PATTERSON: For one thing, and this is even true of the Rodney King demonstrations in 1992, the difference is the composition of the demonstrators. One cannot help but be struck by the significant proportion of the protesters who are white, Hispanic, and Asian. It was interesting, for example, that when the police brutally broke up a demonstration near the White House and trapped protesters on a road, a South Asian man took 70 of them in his house. My sentiment is that this is a more diverse, although still predominantly black, expression of outrage. I think it has to do with the moment we’re living right now. People seemed horrified that we’re seeing this sort of thing after all these years, but they also sense that something is profoundly wrong. What’s terrifying about this moment is that the foundational institutions of our democracy are under assault, that the fundamental norms upon which our Constitution and our system of government rests are being threatened.
GAZETTE: What similarities do you find between previous protests, including the ones that followed the Rodney King beating, and the ones led by the Black Lives Matter movement, and the current protests?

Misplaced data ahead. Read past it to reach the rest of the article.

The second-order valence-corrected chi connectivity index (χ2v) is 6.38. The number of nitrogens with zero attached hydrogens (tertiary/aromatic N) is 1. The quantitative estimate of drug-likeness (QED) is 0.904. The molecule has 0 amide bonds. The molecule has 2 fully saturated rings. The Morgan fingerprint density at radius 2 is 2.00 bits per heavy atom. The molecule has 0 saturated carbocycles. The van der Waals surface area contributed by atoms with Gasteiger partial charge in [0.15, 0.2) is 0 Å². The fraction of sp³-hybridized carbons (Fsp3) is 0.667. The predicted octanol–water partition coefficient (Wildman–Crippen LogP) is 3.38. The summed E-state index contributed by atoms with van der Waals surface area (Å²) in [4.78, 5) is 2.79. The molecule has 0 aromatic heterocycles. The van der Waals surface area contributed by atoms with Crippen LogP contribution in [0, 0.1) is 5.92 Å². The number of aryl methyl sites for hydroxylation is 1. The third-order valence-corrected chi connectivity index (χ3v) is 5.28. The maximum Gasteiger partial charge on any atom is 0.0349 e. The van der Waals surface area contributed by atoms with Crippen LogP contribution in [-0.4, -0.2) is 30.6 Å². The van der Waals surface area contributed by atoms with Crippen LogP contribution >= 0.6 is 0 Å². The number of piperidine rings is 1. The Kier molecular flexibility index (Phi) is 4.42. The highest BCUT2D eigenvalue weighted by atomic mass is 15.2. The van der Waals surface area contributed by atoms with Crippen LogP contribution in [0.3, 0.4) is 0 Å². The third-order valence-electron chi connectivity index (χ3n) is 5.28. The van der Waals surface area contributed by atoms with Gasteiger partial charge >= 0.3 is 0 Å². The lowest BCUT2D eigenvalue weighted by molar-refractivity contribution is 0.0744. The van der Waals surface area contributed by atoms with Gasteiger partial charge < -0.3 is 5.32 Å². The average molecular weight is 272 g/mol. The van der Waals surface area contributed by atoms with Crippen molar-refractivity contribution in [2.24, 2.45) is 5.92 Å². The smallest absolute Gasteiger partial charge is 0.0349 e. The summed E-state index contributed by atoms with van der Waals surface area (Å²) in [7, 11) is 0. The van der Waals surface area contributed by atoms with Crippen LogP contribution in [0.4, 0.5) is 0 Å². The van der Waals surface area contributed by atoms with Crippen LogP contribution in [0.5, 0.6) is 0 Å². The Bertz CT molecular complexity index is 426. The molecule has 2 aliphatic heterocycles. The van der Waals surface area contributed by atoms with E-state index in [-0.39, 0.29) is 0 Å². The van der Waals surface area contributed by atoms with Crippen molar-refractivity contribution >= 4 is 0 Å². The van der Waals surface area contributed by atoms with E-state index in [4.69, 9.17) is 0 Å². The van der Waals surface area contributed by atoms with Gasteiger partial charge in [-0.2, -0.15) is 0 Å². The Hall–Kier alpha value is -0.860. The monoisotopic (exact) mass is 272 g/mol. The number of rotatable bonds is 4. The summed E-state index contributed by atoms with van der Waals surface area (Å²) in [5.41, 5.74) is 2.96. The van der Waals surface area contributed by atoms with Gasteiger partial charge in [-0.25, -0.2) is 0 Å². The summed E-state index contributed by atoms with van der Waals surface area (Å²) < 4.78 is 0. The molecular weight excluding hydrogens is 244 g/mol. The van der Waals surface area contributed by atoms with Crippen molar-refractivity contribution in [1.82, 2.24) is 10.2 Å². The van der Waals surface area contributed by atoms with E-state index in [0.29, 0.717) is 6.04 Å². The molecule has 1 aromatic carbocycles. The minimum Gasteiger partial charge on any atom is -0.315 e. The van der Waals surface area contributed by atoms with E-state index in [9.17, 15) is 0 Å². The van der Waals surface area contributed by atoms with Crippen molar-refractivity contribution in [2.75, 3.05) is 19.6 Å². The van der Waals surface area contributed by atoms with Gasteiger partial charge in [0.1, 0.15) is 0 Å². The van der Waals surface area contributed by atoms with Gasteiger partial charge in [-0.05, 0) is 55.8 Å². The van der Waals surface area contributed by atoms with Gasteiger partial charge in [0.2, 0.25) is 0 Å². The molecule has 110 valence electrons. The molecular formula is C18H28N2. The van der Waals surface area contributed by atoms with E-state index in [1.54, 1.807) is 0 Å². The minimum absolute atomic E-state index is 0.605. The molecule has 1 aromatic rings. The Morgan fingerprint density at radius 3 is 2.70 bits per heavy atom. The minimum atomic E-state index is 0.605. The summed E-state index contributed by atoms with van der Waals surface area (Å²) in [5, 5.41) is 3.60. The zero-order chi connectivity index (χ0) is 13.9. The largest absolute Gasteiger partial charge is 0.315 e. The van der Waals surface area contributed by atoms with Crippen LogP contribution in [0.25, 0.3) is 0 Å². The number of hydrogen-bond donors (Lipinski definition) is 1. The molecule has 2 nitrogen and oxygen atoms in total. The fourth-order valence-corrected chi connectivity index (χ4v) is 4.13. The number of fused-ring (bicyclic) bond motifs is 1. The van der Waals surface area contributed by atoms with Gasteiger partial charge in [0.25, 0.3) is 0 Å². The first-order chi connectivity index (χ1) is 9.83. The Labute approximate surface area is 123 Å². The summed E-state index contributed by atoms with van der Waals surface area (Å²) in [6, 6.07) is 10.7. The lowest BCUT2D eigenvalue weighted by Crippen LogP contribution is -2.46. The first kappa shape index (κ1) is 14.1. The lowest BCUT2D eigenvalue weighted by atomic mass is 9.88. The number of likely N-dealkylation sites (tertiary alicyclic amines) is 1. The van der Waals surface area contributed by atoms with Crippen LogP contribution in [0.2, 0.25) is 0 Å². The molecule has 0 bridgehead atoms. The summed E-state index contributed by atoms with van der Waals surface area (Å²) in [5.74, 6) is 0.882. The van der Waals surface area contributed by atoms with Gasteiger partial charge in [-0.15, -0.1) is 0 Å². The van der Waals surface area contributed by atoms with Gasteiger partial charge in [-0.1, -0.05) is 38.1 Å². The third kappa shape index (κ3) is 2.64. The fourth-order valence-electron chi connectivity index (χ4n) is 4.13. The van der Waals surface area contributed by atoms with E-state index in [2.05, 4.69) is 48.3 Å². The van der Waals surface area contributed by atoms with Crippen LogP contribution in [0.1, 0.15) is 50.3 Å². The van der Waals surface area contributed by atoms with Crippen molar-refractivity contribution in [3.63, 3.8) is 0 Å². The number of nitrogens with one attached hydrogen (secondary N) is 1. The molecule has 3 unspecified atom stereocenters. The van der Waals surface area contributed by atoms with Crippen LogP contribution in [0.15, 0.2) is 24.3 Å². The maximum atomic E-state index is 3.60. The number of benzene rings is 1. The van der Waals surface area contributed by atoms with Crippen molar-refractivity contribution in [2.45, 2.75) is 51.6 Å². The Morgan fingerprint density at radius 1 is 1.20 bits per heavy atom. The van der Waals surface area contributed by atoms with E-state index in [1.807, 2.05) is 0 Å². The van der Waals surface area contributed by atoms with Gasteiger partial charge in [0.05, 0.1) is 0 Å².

PATTERSON: The common denominator is police violence and brutality. We have these brutal acts and killings, and we have outrage, protests, commissions, recommendations, and again and again, the police still continue in their old ways. They don’t seek to respect life and are prepared to brutalize someone for something as minor as passing a counterfeit $20 bill or jaywalking. The police are also very much part of one of the worst recent developments in American life: mass incarceration. It’s historically unprecedented, and it’s shameful that the country that claims to be the leader of the free world, although most of the rest of the world will consider that a joke, has the world’s highest number of people in prison: 2.3 million. And over 40 percent of those in prison are black. This is really just astonishing, and the police have a lot to do with it, as well as prosecutors.
GAZETTE: There have been other cases of police brutality in the past few years, but why do you think the killing of George Floyd has led to this wave of protests even beyond the United States? Why did it happen now and not before?